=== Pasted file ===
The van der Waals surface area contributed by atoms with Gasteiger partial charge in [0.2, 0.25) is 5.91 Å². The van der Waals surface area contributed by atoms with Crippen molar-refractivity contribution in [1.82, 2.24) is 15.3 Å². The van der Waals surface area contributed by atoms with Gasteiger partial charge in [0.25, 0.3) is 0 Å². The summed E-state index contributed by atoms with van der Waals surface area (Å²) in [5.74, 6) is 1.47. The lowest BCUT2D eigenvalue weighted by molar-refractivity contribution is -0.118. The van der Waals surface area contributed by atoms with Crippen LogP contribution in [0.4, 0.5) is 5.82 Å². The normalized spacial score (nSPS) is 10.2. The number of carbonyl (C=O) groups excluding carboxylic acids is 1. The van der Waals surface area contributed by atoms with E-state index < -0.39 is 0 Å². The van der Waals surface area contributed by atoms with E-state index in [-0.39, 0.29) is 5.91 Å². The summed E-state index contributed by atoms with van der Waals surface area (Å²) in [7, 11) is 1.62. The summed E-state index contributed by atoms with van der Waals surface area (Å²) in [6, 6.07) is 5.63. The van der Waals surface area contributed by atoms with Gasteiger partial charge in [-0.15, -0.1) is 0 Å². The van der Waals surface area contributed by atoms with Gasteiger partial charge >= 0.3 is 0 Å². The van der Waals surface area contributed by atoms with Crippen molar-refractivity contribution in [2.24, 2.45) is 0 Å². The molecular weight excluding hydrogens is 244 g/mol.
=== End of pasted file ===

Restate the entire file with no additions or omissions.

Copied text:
The van der Waals surface area contributed by atoms with Gasteiger partial charge in [0.2, 0.25) is 5.91 Å². The van der Waals surface area contributed by atoms with Crippen molar-refractivity contribution in [1.82, 2.24) is 15.3 Å². The van der Waals surface area contributed by atoms with Gasteiger partial charge in [0.25, 0.3) is 0 Å². The summed E-state index contributed by atoms with van der Waals surface area (Å²) in [5.74, 6) is 1.47. The lowest BCUT2D eigenvalue weighted by molar-refractivity contribution is -0.118. The van der Waals surface area contributed by atoms with Crippen LogP contribution in [0.4, 0.5) is 5.82 Å². The normalized spacial score (nSPS) is 10.2. The number of carbonyl (C=O) groups excluding carboxylic acids is 1. The van der Waals surface area contributed by atoms with E-state index < -0.39 is 0 Å². The van der Waals surface area contributed by atoms with E-state index in [-0.39, 0.29) is 5.91 Å². The summed E-state index contributed by atoms with van der Waals surface area (Å²) in [7, 11) is 1.62. The summed E-state index contributed by atoms with van der Waals surface area (Å²) in [6, 6.07) is 5.63. The van der Waals surface area contributed by atoms with Gasteiger partial charge in [-0.15, -0.1) is 0 Å². The van der Waals surface area contributed by atoms with Gasteiger partial charge >= 0.3 is 0 Å². The van der Waals surface area contributed by atoms with Crippen molar-refractivity contribution in [2.24, 2.45) is 0 Å². The molecular weight excluding hydrogens is 244 g/mol.